When I was a little girl, the most comforting sound I knew was the rhythmic squeak of Grandma’s porch swing. Eek, eek; eek, eek.
Gram was fifty-four years old the day of my parents’ accident, the day I was born. She always said if it wasn’t for me, grief would’ve consumed her. As an infant, on warm summer evenings she rocked me to sleep on that trusted swing. Eek, eek; eek, eek.
It was there that I listened to her stories of the past, stories that brought my parents to life for me and taught me who I was. Many nights, we sat there talking into the wee hours of the morning: the night I received my first kiss, the night before I went away to college, the night Adam proposed. Eek, eek; eek, eek.
In inclement weather, the rocking chair in the parlor played substitute for the swing. I once asked her why she rocked so much. Her answer was simple, even though I didn’t have the capacity to understand it at the time. “Rocking helps me to keep moving, even when I haven’t the strength to do it on my own,” she said. Eek, eek; eek, eek.
That familiar sound was the reminder of the one true constant in my life. I missed it terribly when I went to college. I lived for the breaks and long weekends that allowed me to go home. Somehow, hearing that sound throughout the day helped me to sleep more soundly at night. Eek, eek; eek, eek.
Once Adam and I married, we settled in the same town to be near Gram. Our first apartment didn’t afford us the proper porch for a swing of our own. It wasn’t long before we bought a home with just such a porch. The first warm spring day after we moved in, Adam spent an afternoon building and hanging our swing while Gram and I supervised. That evening began our own legacy of rocking together. Eek, eek; eek, eek.
That July, I learned I was pregnant with our first child. I couldn’t wait to tell the woman with whom I’d shared my whole life. I drove straight to her home from the doctor’s office. I expected to find her on the porch, rocking. She wasn’t there. It was odd to find the front door still locked from the previous night. I let myself in with my key. I ran through the house calling for Gram, stopping short when I saw she was still in bed. Panic seized me as I rushed into the room. Gram had passed away. I cried for what seemed like hours before I found myself and called Adam. I gave Gram one last kiss on the cheek and went to the porch to wait. Eek, eek; eek, eek.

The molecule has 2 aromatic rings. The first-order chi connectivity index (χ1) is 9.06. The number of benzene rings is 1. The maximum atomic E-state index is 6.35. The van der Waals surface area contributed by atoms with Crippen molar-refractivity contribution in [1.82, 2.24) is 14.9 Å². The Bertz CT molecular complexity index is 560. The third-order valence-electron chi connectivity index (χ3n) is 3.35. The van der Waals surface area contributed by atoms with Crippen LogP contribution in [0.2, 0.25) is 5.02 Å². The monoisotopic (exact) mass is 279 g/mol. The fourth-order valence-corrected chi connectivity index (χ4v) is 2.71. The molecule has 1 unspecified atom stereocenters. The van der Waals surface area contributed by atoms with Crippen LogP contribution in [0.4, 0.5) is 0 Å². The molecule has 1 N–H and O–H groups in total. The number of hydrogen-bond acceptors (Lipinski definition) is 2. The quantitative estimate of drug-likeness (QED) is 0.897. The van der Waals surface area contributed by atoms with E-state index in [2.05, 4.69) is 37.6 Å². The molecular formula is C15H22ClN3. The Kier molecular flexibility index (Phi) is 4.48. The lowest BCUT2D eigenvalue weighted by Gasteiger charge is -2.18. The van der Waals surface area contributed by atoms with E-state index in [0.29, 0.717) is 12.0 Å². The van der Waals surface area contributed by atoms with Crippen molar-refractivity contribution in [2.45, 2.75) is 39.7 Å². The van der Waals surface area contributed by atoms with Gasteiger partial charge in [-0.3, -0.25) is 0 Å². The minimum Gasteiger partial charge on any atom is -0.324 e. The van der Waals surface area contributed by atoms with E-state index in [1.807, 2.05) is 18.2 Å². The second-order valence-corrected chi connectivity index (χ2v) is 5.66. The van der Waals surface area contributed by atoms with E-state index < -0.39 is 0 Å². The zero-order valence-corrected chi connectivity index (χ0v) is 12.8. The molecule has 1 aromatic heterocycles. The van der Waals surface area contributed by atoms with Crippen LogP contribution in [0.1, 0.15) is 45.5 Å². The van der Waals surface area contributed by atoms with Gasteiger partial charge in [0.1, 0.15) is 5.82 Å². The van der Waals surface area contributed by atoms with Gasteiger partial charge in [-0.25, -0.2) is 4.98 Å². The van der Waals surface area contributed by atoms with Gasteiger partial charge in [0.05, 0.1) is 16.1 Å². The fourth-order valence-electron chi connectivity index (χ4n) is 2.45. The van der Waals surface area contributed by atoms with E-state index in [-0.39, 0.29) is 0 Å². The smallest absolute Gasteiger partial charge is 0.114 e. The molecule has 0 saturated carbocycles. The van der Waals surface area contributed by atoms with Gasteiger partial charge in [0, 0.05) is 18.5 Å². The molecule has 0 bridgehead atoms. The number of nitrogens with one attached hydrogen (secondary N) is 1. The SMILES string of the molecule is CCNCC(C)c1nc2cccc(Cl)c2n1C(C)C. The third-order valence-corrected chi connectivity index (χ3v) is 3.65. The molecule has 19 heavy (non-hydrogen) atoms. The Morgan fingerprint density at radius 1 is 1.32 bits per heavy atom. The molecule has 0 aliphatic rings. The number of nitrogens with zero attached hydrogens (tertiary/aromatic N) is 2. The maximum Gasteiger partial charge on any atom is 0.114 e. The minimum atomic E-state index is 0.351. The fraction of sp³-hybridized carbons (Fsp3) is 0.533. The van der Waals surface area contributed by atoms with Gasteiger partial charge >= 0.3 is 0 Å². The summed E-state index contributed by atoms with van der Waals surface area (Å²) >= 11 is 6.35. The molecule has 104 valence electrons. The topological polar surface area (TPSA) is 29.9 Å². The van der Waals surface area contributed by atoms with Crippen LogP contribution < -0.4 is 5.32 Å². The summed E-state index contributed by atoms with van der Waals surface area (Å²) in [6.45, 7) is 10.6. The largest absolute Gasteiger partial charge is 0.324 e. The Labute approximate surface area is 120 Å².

As I rocked, I prayed that God would take care of her, reunite her with my parents, and keep her safe until the day I could join her. I was soothed by the sound of the swing as it lulled me into a peaceful place. Eek, eek; eek, eek.
Nine months later, our daughter, Isabella Marie Duncan was born. I couldn’t wait for the warm weather that would allow me to introduce her to the porch swing. In the meantime, I had Gram’s rocker. Those first few weeks with Isabella were spellbinding. She had the ability to draw me in with her beautiful baby coos and powdery smell. I spent hours rocking her and drinking in the miracle of her presence. Eek, eek; eek, eek.
As much as I loved my daughter, I found myself overcome with exhaustion and depression. I recognized my post-partum symptoms, and had Adam make an appointment with the doctor. That night, as I sat rocking Isabella to sleep, Gram’s words of long ago floated back to me.
“Rocking helps me to keep moving, even when I haven’t the strength to do it on my own.”
It was as if she were whispering the words in my ear. I felt as though a warm breeze touched my cheek and when I looked down at my daughter in my lap, she was looking up at me through her beautiful baby eyes. I knew everything would be okay. Eek, eek; eek, eek.
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